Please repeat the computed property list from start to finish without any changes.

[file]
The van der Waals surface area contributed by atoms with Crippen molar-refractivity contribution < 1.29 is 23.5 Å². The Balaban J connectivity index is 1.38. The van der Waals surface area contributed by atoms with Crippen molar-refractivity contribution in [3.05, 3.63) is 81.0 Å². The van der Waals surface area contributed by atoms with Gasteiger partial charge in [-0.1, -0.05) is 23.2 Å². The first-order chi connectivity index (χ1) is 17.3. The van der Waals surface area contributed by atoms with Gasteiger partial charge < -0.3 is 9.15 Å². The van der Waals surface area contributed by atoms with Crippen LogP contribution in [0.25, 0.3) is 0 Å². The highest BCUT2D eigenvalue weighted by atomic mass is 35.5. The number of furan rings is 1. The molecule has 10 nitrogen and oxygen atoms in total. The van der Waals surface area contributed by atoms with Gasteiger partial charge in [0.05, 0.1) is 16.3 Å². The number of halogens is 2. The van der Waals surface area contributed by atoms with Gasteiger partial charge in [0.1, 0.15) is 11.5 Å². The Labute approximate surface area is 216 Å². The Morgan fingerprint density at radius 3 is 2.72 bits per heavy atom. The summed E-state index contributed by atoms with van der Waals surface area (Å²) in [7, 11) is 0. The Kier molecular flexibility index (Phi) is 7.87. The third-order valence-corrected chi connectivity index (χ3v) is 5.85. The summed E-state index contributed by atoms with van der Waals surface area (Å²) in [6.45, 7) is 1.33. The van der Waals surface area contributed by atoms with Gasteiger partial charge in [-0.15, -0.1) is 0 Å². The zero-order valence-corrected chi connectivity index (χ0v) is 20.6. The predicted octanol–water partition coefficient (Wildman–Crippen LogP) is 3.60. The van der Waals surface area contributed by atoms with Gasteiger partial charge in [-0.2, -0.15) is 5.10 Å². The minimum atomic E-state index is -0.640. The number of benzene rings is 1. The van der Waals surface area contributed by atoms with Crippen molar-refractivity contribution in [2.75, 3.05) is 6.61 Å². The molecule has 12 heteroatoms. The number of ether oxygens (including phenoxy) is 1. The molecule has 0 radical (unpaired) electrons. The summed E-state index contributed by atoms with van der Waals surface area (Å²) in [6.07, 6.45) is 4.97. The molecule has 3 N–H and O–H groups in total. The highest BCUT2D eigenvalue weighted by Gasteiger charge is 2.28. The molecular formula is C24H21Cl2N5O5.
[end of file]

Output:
The van der Waals surface area contributed by atoms with Crippen molar-refractivity contribution < 1.29 is 23.5 Å². The Balaban J connectivity index is 1.38. The van der Waals surface area contributed by atoms with Crippen molar-refractivity contribution in [3.05, 3.63) is 81.0 Å². The van der Waals surface area contributed by atoms with Gasteiger partial charge in [-0.1, -0.05) is 23.2 Å². The first-order chi connectivity index (χ1) is 17.3. The van der Waals surface area contributed by atoms with Gasteiger partial charge < -0.3 is 9.15 Å². The van der Waals surface area contributed by atoms with Crippen LogP contribution in [0.25, 0.3) is 0 Å². The highest BCUT2D eigenvalue weighted by atomic mass is 35.5. The number of furan rings is 1. The molecule has 10 nitrogen and oxygen atoms in total. The van der Waals surface area contributed by atoms with Gasteiger partial charge in [0.05, 0.1) is 16.3 Å². The number of halogens is 2. The van der Waals surface area contributed by atoms with Gasteiger partial charge in [0.1, 0.15) is 11.5 Å². The Labute approximate surface area is 216 Å². The Morgan fingerprint density at radius 3 is 2.72 bits per heavy atom. The summed E-state index contributed by atoms with van der Waals surface area (Å²) in [7, 11) is 0. The Kier molecular flexibility index (Phi) is 7.87. The third-order valence-corrected chi connectivity index (χ3v) is 5.85. The summed E-state index contributed by atoms with van der Waals surface area (Å²) in [6.45, 7) is 1.33. The van der Waals surface area contributed by atoms with Gasteiger partial charge in [-0.15, -0.1) is 0 Å². The zero-order valence-corrected chi connectivity index (χ0v) is 20.6. The predicted octanol–water partition coefficient (Wildman–Crippen LogP) is 3.60. The van der Waals surface area contributed by atoms with Gasteiger partial charge in [-0.2, -0.15) is 5.10 Å². The minimum atomic E-state index is -0.640. The number of benzene rings is 1. The van der Waals surface area contributed by atoms with Crippen molar-refractivity contribution in [2.75, 3.05) is 6.61 Å². The molecule has 12 heteroatoms. The number of ether oxygens (including phenoxy) is 1. The molecule has 0 radical (unpaired) electrons. The summed E-state index contributed by atoms with van der Waals surface area (Å²) in [6.07, 6.45) is 4.97. The molecule has 3 N–H and O–H groups in total. The highest BCUT2D eigenvalue weighted by Gasteiger charge is 2.28. The molecular formula is C24H21Cl2N5O5.